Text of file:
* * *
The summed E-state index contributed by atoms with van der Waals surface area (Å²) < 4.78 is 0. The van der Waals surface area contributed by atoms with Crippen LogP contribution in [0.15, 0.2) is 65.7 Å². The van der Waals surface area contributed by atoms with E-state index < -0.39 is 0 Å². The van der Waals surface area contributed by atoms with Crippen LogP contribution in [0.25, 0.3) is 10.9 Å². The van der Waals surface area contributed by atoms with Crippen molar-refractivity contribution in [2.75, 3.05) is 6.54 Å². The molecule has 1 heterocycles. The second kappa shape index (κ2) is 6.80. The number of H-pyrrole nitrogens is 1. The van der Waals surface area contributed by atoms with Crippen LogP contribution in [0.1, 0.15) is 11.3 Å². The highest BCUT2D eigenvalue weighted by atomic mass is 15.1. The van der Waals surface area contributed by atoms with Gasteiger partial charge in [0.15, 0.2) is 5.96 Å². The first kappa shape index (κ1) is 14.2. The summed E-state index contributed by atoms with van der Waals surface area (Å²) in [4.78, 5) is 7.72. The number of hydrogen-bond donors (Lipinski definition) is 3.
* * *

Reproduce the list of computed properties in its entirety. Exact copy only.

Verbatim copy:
The summed E-state index contributed by atoms with van der Waals surface area (Å²) < 4.78 is 0. The van der Waals surface area contributed by atoms with Crippen LogP contribution in [0.15, 0.2) is 65.7 Å². The van der Waals surface area contributed by atoms with E-state index < -0.39 is 0 Å². The van der Waals surface area contributed by atoms with Crippen LogP contribution in [0.25, 0.3) is 10.9 Å². The van der Waals surface area contributed by atoms with Crippen molar-refractivity contribution in [2.75, 3.05) is 6.54 Å². The molecule has 1 heterocycles. The second kappa shape index (κ2) is 6.80. The number of H-pyrrole nitrogens is 1. The van der Waals surface area contributed by atoms with Crippen LogP contribution in [0.1, 0.15) is 11.3 Å². The highest BCUT2D eigenvalue weighted by atomic mass is 15.1. The van der Waals surface area contributed by atoms with Gasteiger partial charge in [0.15, 0.2) is 5.96 Å². The first kappa shape index (κ1) is 14.2. The summed E-state index contributed by atoms with van der Waals surface area (Å²) in [4.78, 5) is 7.72. The number of hydrogen-bond donors (Lipinski definition) is 3.